Almost anything will be faster than manipulating an ADO.NET DataTable -- they are not designed for fast retrieval in any sense. You should also put the objects into an appropriate data structure; a DataTable is a red-black binary tree of rows, so if you don't want that, you shouldn't use one.

If you're just using the DataTable as a sequential collection of rows with fields, then you'll probably see a factor of 2 or more speedup just by replacing the DataTable with a List<T> and replacing your Select calls with Where calls, although it depends on what you're doing with it.

EDIT: Actually, I changed my mind. Nothing you could be doing sorting-or-filtering-wise with 5000 items in a DataTable implies a cost of anywhere close to 300ms, so the bottleneck is probably unrelated.

share|improve this answer
    
+1 Thank you. I've been looking for verification that DataTables are RedBlack Tree's internally. How often are Rows in a DataTable ever searched? Well, primary key and foriegn key constraints is probably a huge factor why DataTables use RBTrees. But 90% of the time I see DataTables used, it's a 2D array where this is never used. Making it a horrible data structure when you have a large amount of data. – TamusJRoyce Jun 25 '11 at 2:24

Would creating POCO's and loading them into a List and then using LINQ to query the list be quicker than using DataTable.Select?

We have no idea, you didn't give us enough information. We have no idea how your method is coded (maybe you have an errant Thread.Sleep(300) buried in your code; we can't tell).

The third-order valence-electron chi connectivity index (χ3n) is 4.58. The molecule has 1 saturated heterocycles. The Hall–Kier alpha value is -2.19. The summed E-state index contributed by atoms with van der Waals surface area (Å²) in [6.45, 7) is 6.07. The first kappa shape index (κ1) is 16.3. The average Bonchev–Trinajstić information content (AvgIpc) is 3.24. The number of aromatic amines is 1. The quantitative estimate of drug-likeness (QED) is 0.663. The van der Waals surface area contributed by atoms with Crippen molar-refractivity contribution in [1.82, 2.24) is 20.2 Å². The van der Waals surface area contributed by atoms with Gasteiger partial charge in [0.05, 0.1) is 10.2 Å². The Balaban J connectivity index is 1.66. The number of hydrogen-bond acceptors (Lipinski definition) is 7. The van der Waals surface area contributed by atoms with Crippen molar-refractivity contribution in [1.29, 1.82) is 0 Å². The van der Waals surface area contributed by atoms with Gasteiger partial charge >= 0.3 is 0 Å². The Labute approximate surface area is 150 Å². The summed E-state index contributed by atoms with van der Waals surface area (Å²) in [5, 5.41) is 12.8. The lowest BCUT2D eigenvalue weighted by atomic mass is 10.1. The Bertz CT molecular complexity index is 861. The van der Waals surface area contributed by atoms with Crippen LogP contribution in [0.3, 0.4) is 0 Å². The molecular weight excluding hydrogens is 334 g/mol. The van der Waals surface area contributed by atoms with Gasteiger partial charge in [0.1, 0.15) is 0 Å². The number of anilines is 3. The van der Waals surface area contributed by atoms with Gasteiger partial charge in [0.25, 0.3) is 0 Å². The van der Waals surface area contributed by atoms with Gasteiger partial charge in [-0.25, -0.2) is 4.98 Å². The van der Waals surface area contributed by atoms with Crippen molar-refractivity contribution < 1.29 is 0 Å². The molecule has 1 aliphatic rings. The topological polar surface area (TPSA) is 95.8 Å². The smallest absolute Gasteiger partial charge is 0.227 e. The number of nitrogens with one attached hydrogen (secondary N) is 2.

More importantly, we need to know where the bottleneck is. To figure that out, you need a profiler. Get one and then once you know what the bottleneck is, we can probably help you eek out some extra performance.

That said, switching to LINQ probably isn't going to single-handedly be the solution to your performance problems. Something else is wrong, and whether it is coded using DataTables and LINQ is mostly irrelevant. The performance gains are going to come from having the right plan of attack to your problem; DataTables and LINQ are just ways of implementing that plan of attack.

share|improve this answer
    
Please can you recommend an easy to understand/setup profiler? – Jon May 11 '11 at 19:46

Using LINQ will most likely not provide a huge speed improvement, in and of itself. That being said, you could potentially use PLINQ to simplify the parallelization of the processing, which could allow this to scale better on multicore systems. This tends to be much simpler when using POCOs instead of DataTable, as DataTable is not thread safe, and has concurrency issues.

That being said - I suspect that profiling this process would, overall, give you a much better potential improvement, as it would allow you to find and correct any bottlenecks. If there are no specific bottlenecks, and the process just requires that amount of raw processing, caching may also help. In addition, it's possible that leaving the data on the database and using some form of ORM may help, as well, as the "6 or 7" filter operations could be run on a scalable server instead of locally. All of this is highly dependent on the nature of your data and algorithm, however, so it would require some careful consideration to determine whether it would be beneficial or detrimental overall.

share|improve this answer

Your Answer

 
discard

By posting your answer, you agree to the privacy policy and terms of service.

Not the answer you're looking for? Browse other questions tagged or ask your own question.